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Title: Sediment transport in hyperconcentrated flows in sand-bed streams of volcanic origin
Authors: Brown, Bobby J.
Keywords: Hyperconcentrated flow
Rheological properties
Sediment concentration
Sediment discharge
Sediment transport
Volcanic ash
Publisher: Hydraulics Laboratory (U.S.)
Engineer Research and Development Center (U.S.)
Series/Report no.: Technical report (U.S. Army Engineer Waterways Experiment Station) ; HL-88-18.
Description: Technical Report
Abstract: This study advances the understanding of sediment transport of bed material discharged in sand bed channels through application of recently developed theoretical concepts related to the effects of high concentration of suspended sediment on rheological properties of the water-sediment mixture. The study demonstrates the utility of developing empirical adjustment coefficients for fine material concentration that can be used in the Colby method for predicting total bed material discharge from gaging and sediment sampling data commonly available to the engineer. The prototype data set used in the study was collected and reported by the US Geological Survey at four gaging and sediment sampling stations along a 27-mile reach of the Cowlitz and Toutle rivers, Washington, during 1 October 1981-30 September 1982. The data set included stream gaging measurements, bed material samples, and depth-integrated suspended sediment measurements. The modified Einstein method was used to estimate the total bed material discharge, and the fluid properties were varied according to recently developed methodologies that take into account the increase in viscosity and density due to suspended sediment concentration. A sensitivity analysis of the effect of viscosity on the estimated bed material discharge by the modified Einstein method and a comparison of the unmeasured sediment discharge to results obtained by other investigators showed that this method provides a reasonably accurate estimate of the total bed material discharge for turbulent hyperconcentrated flows up to total suspended sediment concentrations of approximately 40 percent by weight. A comparison between total bed material discharge calculated by Colby's method and the prototype data set illustrated that Colby's adjustment coefficient for fine sediment concentration was inadequate for the Cowlitz and Toutle rivers. Colby's method consistently underpredicted the bed material discharge. The assumption was made that Colby's adjustment coefficients for median bed material size and temperature were applicable, and a new set of adjustment coefficients for fine sediment concentration has been developed that should be applicable to streams of similar geometry and flow conditions in the Mount St. Helens area and perhaps in the Cascade Mountain Range. The utility of developing a similar set of curves for any stream from data commonly available to the engineer has been demonstrated.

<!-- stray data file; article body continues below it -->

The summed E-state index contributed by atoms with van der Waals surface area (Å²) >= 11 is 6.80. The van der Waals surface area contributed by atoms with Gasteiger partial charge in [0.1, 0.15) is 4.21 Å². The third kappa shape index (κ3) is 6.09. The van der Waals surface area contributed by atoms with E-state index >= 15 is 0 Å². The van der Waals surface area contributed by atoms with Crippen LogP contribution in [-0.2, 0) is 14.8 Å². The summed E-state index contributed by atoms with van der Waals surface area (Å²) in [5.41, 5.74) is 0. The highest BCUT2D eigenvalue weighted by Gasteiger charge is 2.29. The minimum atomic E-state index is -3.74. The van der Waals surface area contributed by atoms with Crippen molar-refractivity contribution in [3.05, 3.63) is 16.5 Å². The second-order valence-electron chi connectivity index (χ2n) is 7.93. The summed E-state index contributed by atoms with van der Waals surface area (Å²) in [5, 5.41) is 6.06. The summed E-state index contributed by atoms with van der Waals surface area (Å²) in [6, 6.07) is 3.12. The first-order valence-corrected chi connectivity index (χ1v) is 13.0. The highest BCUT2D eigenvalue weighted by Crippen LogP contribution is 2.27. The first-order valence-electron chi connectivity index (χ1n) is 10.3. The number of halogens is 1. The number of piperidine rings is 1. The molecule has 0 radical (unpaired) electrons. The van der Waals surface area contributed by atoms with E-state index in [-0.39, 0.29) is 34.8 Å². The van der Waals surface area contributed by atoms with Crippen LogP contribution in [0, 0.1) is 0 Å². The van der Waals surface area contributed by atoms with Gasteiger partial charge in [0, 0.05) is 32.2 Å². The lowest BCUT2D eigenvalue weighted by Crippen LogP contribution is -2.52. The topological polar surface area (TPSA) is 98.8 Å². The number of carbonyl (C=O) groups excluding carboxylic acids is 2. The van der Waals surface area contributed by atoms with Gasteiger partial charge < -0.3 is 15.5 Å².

Rights: Approved for public release; distribution is unlimited.
Appears in Collections:Technical Report

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